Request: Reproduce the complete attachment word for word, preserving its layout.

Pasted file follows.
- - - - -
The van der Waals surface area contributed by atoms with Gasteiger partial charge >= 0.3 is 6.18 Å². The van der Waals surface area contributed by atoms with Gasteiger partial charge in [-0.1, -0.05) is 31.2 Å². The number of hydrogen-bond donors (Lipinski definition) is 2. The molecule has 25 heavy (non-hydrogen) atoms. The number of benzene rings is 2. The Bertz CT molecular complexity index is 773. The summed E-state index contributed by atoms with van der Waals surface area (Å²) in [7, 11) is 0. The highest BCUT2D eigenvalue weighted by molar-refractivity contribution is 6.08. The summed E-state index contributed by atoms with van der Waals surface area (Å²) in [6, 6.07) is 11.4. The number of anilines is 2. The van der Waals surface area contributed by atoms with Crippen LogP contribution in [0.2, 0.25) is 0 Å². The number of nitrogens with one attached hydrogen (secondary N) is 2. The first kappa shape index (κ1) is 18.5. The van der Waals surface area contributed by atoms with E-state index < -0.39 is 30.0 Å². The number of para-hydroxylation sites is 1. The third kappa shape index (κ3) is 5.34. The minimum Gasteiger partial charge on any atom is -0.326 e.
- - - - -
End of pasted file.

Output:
The van der Waals surface area contributed by atoms with Gasteiger partial charge >= 0.3 is 6.18 Å². The van der Waals surface area contributed by atoms with Gasteiger partial charge in [-0.1, -0.05) is 31.2 Å². The number of hydrogen-bond donors (Lipinski definition) is 2. The molecule has 25 heavy (non-hydrogen) atoms. The number of benzene rings is 2. The Bertz CT molecular complexity index is 773. The summed E-state index contributed by atoms with van der Waals surface area (Å²) in [7, 11) is 0. The highest BCUT2D eigenvalue weighted by molar-refractivity contribution is 6.08. The summed E-state index contributed by atoms with van der Waals surface area (Å²) in [6, 6.07) is 11.4. The number of anilines is 2. The van der Waals surface area contributed by atoms with Crippen LogP contribution in [0.2, 0.25) is 0 Å². The number of nitrogens with one attached hydrogen (secondary N) is 2. The first kappa shape index (κ1) is 18.5. The van der Waals surface area contributed by atoms with E-state index < -0.39 is 30.0 Å². The number of para-hydroxylation sites is 1. The third kappa shape index (κ3) is 5.34. The minimum Gasteiger partial charge on any atom is -0.326 e.